By Mark Scheinbaum
MIAMI - The White House proposal to lower USA corporate tax rates from 35% to 15% might have a tough ride through Congress, but there are many unanswered questions about whether such a move helps or hurts the domestic economy and international trade.
The two articles below (*) are just a sample of opinions dealing with the pros and cons of corporate tax reform. Even with exemptions and loopholes, most corporate taxpayers pay at the highest level of 35% while some others including many small businesses simply “flow through” their taxes from business into their personal income tax rate.
But the Trump Administration is counting on large corporations that have moved offshore for lower tax bills, and startup companies reluctant to pay 35% in tax, to be revitalized and repatriated as domestic entities with lots of new capital and new jobs.
It is a weasel answer, but basically: no one knows the results until the cut is implemented.
There are too many variables (ranging from recession, natural disasters, international conflicts, new technological miracles which make some industries obsolete, etc.) for accurate forecasting. For every TV pundit or economist who says giants such as Pfizer will happily come home to “repatriate” funds in America, there are others who say that much higher tax rates in the past have included periods of low unemployment, low inflation, and economic booms.
One tends to synthesize opinions from real life situations and the need for total tax reform on the personal and corporate level in the United States. This synthesis includes the anecdotal stories of our friends and families who wrestle with long tax forms and arcane accounting rules each year. We all like the deductions and itemization, but when they become a nuisance in terms of lots of cost and paperwork for little in savings, we wonder about “flat tax,” “VAT” or other simplified solutions.
Where does the income come from, if the government cuts its second-biggest tax (corporate) from 35 to 15 percent? What is the “replacement?”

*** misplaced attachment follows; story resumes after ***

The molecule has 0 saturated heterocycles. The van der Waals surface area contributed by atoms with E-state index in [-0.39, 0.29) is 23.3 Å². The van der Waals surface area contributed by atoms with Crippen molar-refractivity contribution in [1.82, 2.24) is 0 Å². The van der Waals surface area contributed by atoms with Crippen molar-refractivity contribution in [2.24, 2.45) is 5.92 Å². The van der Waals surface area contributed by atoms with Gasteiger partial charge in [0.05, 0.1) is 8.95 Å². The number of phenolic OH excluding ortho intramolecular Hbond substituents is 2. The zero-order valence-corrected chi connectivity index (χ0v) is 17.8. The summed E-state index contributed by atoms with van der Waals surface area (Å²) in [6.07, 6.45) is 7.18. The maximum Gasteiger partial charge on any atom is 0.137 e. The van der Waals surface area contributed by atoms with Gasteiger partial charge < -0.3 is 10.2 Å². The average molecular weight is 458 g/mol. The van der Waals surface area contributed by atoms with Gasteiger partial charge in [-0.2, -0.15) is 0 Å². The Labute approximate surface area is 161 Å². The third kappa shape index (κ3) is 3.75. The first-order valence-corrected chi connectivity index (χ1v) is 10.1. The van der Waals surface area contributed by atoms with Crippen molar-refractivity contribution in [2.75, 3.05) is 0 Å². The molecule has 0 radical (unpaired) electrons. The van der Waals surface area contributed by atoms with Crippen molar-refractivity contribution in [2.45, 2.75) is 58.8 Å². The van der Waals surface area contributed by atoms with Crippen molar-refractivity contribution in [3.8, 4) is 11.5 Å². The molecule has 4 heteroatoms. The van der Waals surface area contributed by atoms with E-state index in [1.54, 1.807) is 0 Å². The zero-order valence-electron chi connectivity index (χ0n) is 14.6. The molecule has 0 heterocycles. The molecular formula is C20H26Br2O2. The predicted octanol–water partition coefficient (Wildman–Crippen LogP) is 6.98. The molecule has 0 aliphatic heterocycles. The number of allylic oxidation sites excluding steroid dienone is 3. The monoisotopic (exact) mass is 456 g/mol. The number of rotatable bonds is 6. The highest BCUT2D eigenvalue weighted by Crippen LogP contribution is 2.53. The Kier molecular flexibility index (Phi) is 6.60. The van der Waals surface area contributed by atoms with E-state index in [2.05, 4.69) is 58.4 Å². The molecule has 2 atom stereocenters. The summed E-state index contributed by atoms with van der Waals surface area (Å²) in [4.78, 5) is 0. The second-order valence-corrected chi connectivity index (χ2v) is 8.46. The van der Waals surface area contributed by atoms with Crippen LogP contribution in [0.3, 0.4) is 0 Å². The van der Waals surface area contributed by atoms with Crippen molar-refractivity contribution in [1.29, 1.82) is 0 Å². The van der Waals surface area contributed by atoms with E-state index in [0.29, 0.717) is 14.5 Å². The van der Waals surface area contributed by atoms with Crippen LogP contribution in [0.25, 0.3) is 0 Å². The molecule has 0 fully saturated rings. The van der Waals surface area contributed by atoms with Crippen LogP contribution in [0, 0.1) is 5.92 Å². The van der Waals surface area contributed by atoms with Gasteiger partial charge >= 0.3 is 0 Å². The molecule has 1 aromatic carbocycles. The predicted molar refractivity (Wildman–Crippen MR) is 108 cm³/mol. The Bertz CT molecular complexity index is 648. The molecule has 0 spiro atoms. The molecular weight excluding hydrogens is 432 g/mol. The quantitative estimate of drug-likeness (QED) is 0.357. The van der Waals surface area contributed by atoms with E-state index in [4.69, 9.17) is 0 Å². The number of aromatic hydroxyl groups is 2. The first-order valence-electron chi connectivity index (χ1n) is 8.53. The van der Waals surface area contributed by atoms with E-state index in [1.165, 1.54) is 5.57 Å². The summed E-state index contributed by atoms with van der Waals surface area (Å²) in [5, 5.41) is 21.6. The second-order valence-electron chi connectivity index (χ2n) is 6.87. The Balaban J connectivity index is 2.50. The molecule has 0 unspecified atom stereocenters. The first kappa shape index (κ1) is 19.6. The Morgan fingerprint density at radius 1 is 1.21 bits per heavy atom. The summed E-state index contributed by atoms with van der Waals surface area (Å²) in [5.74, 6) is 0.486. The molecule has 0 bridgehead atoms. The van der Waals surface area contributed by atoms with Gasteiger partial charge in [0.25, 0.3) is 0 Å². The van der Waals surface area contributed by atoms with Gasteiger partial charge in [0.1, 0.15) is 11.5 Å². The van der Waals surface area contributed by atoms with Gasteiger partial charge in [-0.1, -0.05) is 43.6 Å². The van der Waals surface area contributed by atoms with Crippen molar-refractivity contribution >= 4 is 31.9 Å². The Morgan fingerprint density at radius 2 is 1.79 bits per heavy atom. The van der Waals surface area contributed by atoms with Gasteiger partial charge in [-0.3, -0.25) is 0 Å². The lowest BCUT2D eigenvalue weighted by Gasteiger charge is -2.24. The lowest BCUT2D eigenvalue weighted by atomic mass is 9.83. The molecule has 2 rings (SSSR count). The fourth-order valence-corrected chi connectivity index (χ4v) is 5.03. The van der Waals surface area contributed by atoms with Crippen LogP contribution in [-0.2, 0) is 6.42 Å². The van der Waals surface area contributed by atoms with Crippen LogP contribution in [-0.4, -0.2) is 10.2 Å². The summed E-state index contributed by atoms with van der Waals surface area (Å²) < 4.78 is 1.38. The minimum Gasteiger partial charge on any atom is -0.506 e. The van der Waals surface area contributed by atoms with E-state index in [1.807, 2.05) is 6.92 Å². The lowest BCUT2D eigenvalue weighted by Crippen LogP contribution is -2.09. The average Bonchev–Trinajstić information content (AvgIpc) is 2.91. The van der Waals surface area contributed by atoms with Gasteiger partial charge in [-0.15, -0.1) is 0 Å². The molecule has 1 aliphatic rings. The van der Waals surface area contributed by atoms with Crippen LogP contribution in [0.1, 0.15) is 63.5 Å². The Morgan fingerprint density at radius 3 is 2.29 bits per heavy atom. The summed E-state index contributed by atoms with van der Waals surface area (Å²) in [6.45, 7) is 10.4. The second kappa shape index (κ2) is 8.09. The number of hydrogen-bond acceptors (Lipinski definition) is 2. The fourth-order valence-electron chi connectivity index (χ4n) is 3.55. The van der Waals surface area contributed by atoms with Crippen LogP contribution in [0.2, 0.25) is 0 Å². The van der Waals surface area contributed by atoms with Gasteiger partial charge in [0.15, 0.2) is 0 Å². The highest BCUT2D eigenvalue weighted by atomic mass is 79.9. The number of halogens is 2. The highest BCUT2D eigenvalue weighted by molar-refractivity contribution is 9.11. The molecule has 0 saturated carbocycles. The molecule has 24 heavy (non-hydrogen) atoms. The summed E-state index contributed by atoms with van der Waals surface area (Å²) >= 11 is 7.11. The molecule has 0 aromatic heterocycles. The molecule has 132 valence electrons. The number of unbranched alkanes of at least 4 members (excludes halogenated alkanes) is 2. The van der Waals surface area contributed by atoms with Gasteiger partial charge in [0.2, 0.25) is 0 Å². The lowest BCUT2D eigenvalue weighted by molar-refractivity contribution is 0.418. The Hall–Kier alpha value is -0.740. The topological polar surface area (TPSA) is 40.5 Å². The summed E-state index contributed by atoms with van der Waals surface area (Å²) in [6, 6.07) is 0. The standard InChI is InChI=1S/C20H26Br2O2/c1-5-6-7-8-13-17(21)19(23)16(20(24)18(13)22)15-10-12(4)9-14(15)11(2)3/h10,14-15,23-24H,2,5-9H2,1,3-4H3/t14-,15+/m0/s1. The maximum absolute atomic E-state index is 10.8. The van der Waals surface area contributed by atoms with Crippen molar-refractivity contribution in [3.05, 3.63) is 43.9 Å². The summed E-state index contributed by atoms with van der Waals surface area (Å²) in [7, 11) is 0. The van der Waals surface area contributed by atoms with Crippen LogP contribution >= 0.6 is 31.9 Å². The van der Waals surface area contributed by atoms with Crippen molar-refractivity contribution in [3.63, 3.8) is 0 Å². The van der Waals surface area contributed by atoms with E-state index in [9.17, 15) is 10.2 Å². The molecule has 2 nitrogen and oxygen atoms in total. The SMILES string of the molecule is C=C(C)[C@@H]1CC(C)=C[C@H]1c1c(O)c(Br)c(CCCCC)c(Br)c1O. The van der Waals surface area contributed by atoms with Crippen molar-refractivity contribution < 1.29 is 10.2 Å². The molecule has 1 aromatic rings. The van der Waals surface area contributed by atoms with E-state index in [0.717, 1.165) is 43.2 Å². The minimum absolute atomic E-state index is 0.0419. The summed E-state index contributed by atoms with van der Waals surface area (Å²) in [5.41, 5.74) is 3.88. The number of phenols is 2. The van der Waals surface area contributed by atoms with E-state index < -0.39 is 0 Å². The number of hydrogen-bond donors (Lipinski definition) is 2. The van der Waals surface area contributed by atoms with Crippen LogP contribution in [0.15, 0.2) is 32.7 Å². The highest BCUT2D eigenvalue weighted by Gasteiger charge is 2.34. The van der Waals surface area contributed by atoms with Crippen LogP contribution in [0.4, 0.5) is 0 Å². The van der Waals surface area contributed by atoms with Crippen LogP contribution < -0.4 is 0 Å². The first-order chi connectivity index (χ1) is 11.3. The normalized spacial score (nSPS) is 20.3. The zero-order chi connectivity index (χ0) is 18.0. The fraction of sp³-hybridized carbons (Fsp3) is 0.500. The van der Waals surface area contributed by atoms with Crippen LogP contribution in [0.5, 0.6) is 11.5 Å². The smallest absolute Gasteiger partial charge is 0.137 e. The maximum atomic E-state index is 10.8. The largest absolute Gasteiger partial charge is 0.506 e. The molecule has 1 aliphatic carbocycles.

I know it’s a gamble and counter-intuitive, but my guesstimate is that the reduction is “net positive.” In three decades in the world of financial planning, I have seen and heard too many examples of money “tied up” in assets because the owners or the management did not want “to get hit with that big tax bill.” With so many exemptions and accounting techniques allowing the big boys such as Pfizer to pay as little as 7% in actual taxes, you would think all people would love the current system. But in reality, the loss of real dollars which have represented family or corporate assets for decades is a category killer for capital formation and expansion.
Planning for a merger, acquisition, expansion, combination, takeover, or new venture in an environment in which you absolutely know in advance your maximum 15% tax liability would be a plus. It encourages risk.
Yes, risk encourages economic expansion and is the building block of capitalism.
Finally, a comprehensive tax reform law for individuals and companies discourages the underground economy and a shadow world of off the books workers who are both legal and illegal. It discourages cheating because the cost of playing by the rules becomes easier and cheaper.
So, in the final analysis no one knows the outcome for sure, but the risk-reward of cheaper tax levels in easier reporting formats might be a huge catalyst for both revenue and job growth.
Mark Scheinbaum is managing director of Shearson Financial Services LLC, in Boca Raton, Florida, MScheinbaum@Shearsonllc.com and is a former business editor and publisher. He is Adjunct Professor of International Relations at Florida International University. His opinions do not reflect the views of his firm or its clients.